Saturday September 14 , 2013
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Susie Tarver (Author) - Field of Stars: The Road to Santiago

Book publisher author I don't suppose that I am entirely alone in finding that the search for a publisher is by far the hardest part of writing a book - rejections seem almost to go with the territory.  I shall never be able to explain the happy accident which brought me to Schiel & Denver's website, but once I had found it I was struck immediately by its reassuringly positive tone, and from the moment they accepted my manuscript I have been strengthened and encouraged by their enthusiasm which has colored the whole experience.

In particular the patience and enthusiasm of my expert publishing team has been a strong support which has made the whole process of publication a happy one from start to finish.  After all the put-downs, from the regretful-but-final to the frankly-supercilious, Schiel & Denver's attitude has brought a refreshing optimism to the whole process of writing. 

Susie Tarver's book, Field of Star, is a compelling and spiritual account of her pilgrimage through one of Western Europe's oldest and most sacred heritage trails, the Santiago de Compostela. More often referred to as, "the Camino". Due to the passion and unfaltering honesty of her writing, Susie's book has been embraced in France as an inspiring self confidence for women of all ages. With Schiel & Denver's help, Susie has been asked to speak as an inspirational speaker - giving talks to young women and schoolgirls both in France and Toronto about her inspirational journey.

The inspiring story behind Field of Stars

I've been many things in my life - teacher, mother, farmer, guest house landlady and public relations specialist - before moving to France at the age of fifty. I have three children: Miranda, Robin and Jason who are now in their thirties.

When Miranda was a baby, and my husband was away at sea in the Navy, I bought a tumbled-down, sixteenth century cottage with a twisty staircase and two tiny bedrooms under the eaves, set in several acres of farmland. Fascinated by the history surrounding my new home, I set about recreating the smallholding it had once been, with cows, sheep, pigs, poultry and two hives of bees as well as a. vast vegetable garden. Soon hams hung from the beams in the kitchen along with strings of onions and baskets of eggs, and tapestries made from the wool of my sheep decorated the walls. Robin and Jason were both born in one of the miniscule bedrooms as geese cackled beneath the window.

I was content, but my husband was not. Finally, to save my marriage I agreed to move to a house of his choosing, and the family relocated to a large, Jacobean mansion at the foot of the Sussex downs. I promised not to start another farm, but eventually became frustrated by the waste of space in a house with eight bedrooms - as well as the lack of money - and turned it into a guest house. This compromise lasted three years and ended in divorce.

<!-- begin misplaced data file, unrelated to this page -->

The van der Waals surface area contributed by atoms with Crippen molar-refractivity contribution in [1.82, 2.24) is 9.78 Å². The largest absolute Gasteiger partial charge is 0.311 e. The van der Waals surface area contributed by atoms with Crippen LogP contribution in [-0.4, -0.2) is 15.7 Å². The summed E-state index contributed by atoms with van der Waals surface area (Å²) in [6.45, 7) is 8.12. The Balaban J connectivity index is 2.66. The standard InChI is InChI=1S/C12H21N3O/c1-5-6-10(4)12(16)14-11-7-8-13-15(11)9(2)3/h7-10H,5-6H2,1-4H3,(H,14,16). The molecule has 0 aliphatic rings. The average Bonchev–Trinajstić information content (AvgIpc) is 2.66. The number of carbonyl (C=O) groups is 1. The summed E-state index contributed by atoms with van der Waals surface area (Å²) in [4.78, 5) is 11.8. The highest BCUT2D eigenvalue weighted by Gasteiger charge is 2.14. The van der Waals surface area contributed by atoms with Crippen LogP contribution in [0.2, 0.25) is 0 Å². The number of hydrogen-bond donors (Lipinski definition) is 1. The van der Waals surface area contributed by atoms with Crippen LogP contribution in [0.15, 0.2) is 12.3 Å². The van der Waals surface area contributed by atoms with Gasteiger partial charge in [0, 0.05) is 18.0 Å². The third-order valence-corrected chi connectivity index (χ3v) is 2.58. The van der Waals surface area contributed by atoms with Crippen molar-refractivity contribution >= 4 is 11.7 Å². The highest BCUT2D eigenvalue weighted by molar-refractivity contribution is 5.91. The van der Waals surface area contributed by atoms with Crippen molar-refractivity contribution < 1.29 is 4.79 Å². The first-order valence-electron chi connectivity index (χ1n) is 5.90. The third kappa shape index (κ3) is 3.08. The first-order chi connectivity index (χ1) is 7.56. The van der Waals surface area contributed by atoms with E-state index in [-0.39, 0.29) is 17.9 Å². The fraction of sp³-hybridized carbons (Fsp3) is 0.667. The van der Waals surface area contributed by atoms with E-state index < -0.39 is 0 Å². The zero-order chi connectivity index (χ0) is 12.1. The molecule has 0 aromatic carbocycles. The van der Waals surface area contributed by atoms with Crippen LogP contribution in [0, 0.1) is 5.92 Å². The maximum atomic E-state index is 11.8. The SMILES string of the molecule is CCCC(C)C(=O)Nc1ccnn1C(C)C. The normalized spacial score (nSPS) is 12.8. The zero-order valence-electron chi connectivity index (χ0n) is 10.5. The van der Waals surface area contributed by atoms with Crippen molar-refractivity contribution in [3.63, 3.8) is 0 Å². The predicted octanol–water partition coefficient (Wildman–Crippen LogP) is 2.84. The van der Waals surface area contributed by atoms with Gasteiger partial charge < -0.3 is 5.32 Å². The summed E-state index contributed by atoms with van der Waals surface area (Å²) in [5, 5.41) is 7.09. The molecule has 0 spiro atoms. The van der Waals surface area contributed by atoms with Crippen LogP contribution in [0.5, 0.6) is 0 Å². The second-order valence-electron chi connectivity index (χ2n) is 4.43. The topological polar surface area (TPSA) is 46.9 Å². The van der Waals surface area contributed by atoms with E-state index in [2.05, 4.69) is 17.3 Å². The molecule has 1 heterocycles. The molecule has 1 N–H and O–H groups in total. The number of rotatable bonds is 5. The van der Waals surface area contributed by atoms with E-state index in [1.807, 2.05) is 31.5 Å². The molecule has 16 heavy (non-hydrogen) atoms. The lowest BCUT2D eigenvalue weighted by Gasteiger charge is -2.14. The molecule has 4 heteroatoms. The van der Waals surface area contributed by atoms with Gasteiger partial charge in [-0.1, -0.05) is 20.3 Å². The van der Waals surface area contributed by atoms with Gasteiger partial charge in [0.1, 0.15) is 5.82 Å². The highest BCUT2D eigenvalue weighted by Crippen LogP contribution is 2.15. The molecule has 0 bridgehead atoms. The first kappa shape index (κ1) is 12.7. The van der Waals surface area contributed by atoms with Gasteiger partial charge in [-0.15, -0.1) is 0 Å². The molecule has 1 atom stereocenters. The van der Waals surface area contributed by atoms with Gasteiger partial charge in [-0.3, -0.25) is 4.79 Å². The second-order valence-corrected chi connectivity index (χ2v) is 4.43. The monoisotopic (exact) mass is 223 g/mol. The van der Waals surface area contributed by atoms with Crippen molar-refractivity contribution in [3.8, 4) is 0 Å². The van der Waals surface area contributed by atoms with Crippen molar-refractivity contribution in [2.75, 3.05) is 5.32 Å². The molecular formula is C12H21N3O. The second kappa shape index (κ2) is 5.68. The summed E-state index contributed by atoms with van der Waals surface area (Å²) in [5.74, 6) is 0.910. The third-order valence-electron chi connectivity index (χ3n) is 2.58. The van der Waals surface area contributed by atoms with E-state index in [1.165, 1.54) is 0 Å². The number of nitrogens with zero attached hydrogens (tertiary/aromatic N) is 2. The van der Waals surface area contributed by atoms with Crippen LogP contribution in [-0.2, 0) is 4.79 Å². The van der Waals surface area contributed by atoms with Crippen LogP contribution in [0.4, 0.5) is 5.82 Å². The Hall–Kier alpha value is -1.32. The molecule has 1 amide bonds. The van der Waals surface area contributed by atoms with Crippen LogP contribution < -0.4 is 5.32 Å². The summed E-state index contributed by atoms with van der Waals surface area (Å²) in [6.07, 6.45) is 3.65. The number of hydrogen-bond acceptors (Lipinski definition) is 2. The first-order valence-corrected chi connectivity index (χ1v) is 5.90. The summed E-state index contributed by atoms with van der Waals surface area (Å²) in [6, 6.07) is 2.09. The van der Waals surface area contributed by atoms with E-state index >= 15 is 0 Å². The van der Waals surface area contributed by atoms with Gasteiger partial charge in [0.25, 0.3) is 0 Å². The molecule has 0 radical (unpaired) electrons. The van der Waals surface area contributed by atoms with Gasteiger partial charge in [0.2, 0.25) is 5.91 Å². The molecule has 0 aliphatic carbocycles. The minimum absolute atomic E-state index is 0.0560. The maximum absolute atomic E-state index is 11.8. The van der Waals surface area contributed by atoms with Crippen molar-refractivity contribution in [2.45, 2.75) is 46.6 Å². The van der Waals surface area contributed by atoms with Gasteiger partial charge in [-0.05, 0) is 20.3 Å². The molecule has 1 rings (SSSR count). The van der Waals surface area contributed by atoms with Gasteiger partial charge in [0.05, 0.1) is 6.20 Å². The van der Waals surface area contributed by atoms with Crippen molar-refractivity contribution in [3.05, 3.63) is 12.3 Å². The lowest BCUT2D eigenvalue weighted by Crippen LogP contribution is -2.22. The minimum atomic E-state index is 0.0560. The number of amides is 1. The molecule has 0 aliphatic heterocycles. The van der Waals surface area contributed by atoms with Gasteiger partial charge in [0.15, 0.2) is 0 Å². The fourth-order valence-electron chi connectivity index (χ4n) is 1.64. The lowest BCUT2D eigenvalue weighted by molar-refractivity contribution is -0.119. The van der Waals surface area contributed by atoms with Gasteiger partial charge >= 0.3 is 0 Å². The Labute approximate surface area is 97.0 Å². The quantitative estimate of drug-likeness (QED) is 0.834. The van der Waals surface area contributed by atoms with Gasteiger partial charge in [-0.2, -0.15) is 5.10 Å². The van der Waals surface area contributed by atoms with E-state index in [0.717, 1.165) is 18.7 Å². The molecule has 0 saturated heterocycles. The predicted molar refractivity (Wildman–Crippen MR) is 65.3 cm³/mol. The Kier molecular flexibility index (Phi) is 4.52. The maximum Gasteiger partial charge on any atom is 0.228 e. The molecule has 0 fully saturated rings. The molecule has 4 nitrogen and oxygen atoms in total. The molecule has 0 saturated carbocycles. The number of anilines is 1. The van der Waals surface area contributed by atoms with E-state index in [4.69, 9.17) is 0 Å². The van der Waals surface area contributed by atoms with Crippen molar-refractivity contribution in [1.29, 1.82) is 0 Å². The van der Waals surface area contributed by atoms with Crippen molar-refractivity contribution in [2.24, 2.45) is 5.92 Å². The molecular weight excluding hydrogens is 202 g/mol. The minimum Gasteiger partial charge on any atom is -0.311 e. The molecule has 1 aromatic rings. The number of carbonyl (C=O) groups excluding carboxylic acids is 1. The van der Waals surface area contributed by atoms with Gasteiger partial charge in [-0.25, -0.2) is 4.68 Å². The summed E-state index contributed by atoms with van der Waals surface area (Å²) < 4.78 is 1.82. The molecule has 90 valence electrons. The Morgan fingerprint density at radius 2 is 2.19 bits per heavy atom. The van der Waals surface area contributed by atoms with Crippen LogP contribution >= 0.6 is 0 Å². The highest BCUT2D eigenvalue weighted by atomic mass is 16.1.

Moving to a small village cottage which my children filled with crowds of friends, I returned to teaching, which had been my original profession. I set up a company offering training in presentation and media communication, as well as advice on public relations, to industries large and small. The company thrived and soon included cabinet ministers and the directors of multinational organisations among its clients.

After ten years, and with the children settled in London and America, I fulfilled my dream of returning to the countryside by moving to France with my new partner. I fell in love with a ruined cottage, on an isolated hillside, which had neither electricity nor running water, and for several years I lived happily in primitive conditions as renovations slowly progressed. But history has a way of repeating itself and one day I returned home from a trip to England to find that my partner, defeated by the life we were leading, had left me.

For a time I considered giving up the whole adventure as something too difficult to cope with alone, but in time I recreated my life, finding that on my own it was easier to meet the people who lived in my area. Eventually I met a Frenchman called Bernard, who not only introduced me to his many friends but also showed me secret places known only to people who had lived there all their lives. Life began again.

From the start I had been intrigued by an overgrown path which ran past the door of my house. Eventually, at the age of fifty-seven, with the support of my new friends and above all the encouragement of my mother who was an inveterate traveller, I set out to follow it and see where it led. The result of that walk is this story.

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